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help me please to use the function "RemoveAll" or maybe there should be another implementation. I have an object (services) which contains a list with items. I make another object (anotherService ) which is equal with the first.

I should remove from second object (anotherService) items which have mainService == false.

I use the "RemoveAll" function, but after this action is made, from the object (services) items which are mainService = false are also removed. I need to have the first object completed how it was before removing.

var services = DictionaryObject.GetDictionaryValidatedByDate<ServiceInfo>(DictionaryType.REF_SERVICE, DateTime.Now);

var anotherService = services;

anotherService.RemoveAll(p =>                
    {                   
        if (p.Model.mainService == false)
        {
           return true;
        }
        return false;
    });

Thank you all.

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1  
as a side-note: You can also simplify your check logic to anotherService.RemoveAll(p => !p.Model.mainService); –  TrueBlueAussie Oct 3 '11 at 14:06
1  
if you could tell use the types of services rather than just var it might help. –  Sam Holder Oct 3 '11 at 14:17
    
i tried to create the anotherService using the type of services, but, it was impossible, because the type of services results after GetDictionaryValidatedByDate method runs, and is a private type from WebServices: RefDictionary<ServiceInfo>, and is not accessible. –  meorfi Oct 3 '11 at 15:49
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3 Answers 3

up vote 1 down vote accepted

Your problem is that you are changing the same object, just through a different reference. you need to make sure that you removes items from a different object, which contains copies of the same information. There are a few ways you could do this. The simplest is to just create 2 objects:

var services = DictionaryObject.GetDictionaryValidatedByDate<ServiceInfo>(DictionaryType.REF_SERVICE, DateTime.Now);

var anotherService =  DictionaryObject.GetDictionaryValidatedByDate<ServiceInfo>(DictionaryType.REF_SERVICE, DateTime.Now);;

anotherService.RemoveAll(p =>                
    {                   
        if (p.Model.mainService == false || p.Model.mainService == true)
        {
           return true;
        }
        return false;
    });

or you could copy/clone your object something like:

var anotherService = services.Copy(); //or maybe use a copy constructor here instead:
//  var anotherService = new ServiceInfo(sevices);
anotherService.RemoveAll(p =>                
{                   
    if (p.Model.mainService == false || p.Model.mainService == true)
    {
       return true;
    }
    return false;
});

When you implement the Copy() method or the constructor which takes the object to copy you need to make sure that you create copies of dictionaries and do not just use references to the same dictionary.

if your object being returned is just an IDictionary<K,V> (its not clear from the code provided) you may be able to do this:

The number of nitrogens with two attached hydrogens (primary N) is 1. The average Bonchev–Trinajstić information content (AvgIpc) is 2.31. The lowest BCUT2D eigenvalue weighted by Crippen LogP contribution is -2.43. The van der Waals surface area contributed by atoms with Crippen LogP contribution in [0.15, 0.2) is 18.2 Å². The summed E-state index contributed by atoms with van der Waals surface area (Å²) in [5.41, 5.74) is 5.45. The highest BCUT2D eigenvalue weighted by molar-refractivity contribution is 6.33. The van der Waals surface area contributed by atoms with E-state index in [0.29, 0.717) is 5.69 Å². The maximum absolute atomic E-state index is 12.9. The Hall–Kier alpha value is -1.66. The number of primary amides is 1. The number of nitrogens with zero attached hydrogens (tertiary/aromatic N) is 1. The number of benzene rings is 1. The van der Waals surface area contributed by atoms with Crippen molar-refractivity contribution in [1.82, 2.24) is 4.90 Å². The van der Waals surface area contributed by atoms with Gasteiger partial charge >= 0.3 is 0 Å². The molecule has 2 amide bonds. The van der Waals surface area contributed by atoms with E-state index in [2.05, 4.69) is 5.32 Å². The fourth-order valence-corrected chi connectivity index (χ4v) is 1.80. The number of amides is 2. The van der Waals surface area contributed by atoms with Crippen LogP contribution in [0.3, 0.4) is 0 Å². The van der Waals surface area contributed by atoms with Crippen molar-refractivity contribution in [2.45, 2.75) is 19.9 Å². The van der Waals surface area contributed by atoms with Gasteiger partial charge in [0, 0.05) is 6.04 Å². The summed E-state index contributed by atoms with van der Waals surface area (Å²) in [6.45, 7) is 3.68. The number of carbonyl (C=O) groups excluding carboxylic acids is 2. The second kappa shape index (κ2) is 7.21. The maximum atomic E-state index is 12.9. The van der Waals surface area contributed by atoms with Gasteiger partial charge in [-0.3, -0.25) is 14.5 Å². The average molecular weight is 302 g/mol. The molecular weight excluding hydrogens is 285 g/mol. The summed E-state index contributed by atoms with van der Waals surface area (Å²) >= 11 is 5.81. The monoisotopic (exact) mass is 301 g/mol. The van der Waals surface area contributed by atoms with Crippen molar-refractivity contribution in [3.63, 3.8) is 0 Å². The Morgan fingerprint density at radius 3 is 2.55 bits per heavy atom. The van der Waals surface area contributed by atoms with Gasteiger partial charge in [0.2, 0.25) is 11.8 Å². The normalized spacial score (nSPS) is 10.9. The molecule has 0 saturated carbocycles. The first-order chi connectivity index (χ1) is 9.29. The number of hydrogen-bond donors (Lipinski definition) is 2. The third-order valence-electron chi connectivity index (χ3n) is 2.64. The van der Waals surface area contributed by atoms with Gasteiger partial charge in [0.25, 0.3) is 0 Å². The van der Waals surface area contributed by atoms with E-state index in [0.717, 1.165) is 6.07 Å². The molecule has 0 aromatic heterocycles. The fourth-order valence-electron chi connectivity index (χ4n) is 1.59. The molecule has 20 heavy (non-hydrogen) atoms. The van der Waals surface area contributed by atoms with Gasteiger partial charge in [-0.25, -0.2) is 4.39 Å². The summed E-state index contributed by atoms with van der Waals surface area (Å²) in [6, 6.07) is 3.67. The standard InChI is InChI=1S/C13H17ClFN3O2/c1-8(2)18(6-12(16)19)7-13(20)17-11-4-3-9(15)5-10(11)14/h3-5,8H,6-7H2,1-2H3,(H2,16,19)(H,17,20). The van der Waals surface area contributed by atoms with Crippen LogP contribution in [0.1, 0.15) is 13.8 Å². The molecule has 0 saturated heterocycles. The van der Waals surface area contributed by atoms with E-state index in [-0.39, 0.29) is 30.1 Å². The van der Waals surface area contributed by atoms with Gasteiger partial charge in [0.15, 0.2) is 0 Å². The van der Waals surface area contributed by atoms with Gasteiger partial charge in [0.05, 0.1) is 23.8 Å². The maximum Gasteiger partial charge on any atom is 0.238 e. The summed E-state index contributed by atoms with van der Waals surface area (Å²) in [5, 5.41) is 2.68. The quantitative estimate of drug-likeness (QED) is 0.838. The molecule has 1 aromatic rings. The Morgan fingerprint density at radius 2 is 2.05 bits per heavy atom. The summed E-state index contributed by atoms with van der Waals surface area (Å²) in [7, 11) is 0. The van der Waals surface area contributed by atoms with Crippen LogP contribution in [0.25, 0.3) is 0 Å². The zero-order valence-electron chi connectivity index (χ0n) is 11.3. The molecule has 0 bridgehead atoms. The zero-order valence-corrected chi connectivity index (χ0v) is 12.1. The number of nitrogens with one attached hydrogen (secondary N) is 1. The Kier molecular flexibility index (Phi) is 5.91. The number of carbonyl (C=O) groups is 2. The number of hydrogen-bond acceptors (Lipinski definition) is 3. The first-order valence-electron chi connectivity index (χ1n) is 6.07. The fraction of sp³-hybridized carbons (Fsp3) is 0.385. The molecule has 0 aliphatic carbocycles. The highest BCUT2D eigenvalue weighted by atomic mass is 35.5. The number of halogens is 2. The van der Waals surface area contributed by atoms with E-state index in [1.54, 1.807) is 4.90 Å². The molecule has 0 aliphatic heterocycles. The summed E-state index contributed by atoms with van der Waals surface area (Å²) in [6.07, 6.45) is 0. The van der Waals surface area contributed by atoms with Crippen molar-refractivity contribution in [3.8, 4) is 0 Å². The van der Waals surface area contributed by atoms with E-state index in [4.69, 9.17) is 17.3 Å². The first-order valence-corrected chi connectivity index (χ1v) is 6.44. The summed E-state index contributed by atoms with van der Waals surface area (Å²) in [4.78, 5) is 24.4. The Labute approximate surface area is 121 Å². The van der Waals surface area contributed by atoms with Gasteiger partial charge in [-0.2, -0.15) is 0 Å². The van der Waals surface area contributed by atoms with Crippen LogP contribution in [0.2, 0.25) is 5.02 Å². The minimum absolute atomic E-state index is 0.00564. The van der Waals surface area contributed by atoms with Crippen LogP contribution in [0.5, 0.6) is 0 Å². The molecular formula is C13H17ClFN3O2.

var anotherService = new Dictionary<KeyType,ValueType>(services)
anotherService.RemoveAll(p =>                
{                   
    if (p.Model.mainService == false || p.Model.mainService == true)
    {
       return true;
    }
    return false;
});
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at 'services' object I have not available the 'Copy()' or 'Clone()' –  meorfi Oct 3 '11 at 14:09
1  
no, obviously you have to implement this method yourself, the point being that you in some way need to create a copy of the object, not use the same reference. –  Sam Holder Oct 3 '11 at 14:16
    
i think can obtain the anotherService running again the method DictionaryObject.GetDictionaryValidatedByDate<ServiceInfo>(DictionaryType.REF_S‌​ERVICE, DateTime.Now);... but, this way needs more resources, and i wanted to do this more efficiently (wasntme) –  meorfi Oct 3 '11 at 15:52
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The line:

var anotherService = services;

simply defines a new variable and assigns the existing value (almost certainly a class reference) to that variable; no new object is created. Any member-access on a reference is going to go to the same actual object, no matter which variable you use (there is only one object).

To do what you need, you would need to create a shallow or deep clone (depending on what exactly you want to happen).

A shallow clone is pretty easy to do by manually adding a Clone() method or similar (maybe ICloneable) which copies the properties (noting that in the case of lists, a new list with the same data is usually created). A deep clone is trickier - a common cheat there is to serialize and deserialize the item.

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The Serialization approach can be found here in this answer :

For reference I have posted it here.

public static T DeepClone<T>(T obj)
{
 using (var ms = new MemoryStream())
 {
   var formatter = new BinaryFormatter();
   formatter.Serialize(ms, obj);
   ms.Position = 0;

   return (T) formatter.Deserialize(ms);
 }
}
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1  
this will require the objects to be serializable though won't it? –  Sam Holder Oct 3 '11 at 14:18
    
yes, this requires that i had an Serializable object :( –  meorfi Oct 3 '11 at 15:55
    
Yes, sadly, you will have to decorate all your relevant classes with the [Serializable] attribute.. –  Robin Maben Oct 6 '11 at 11:47
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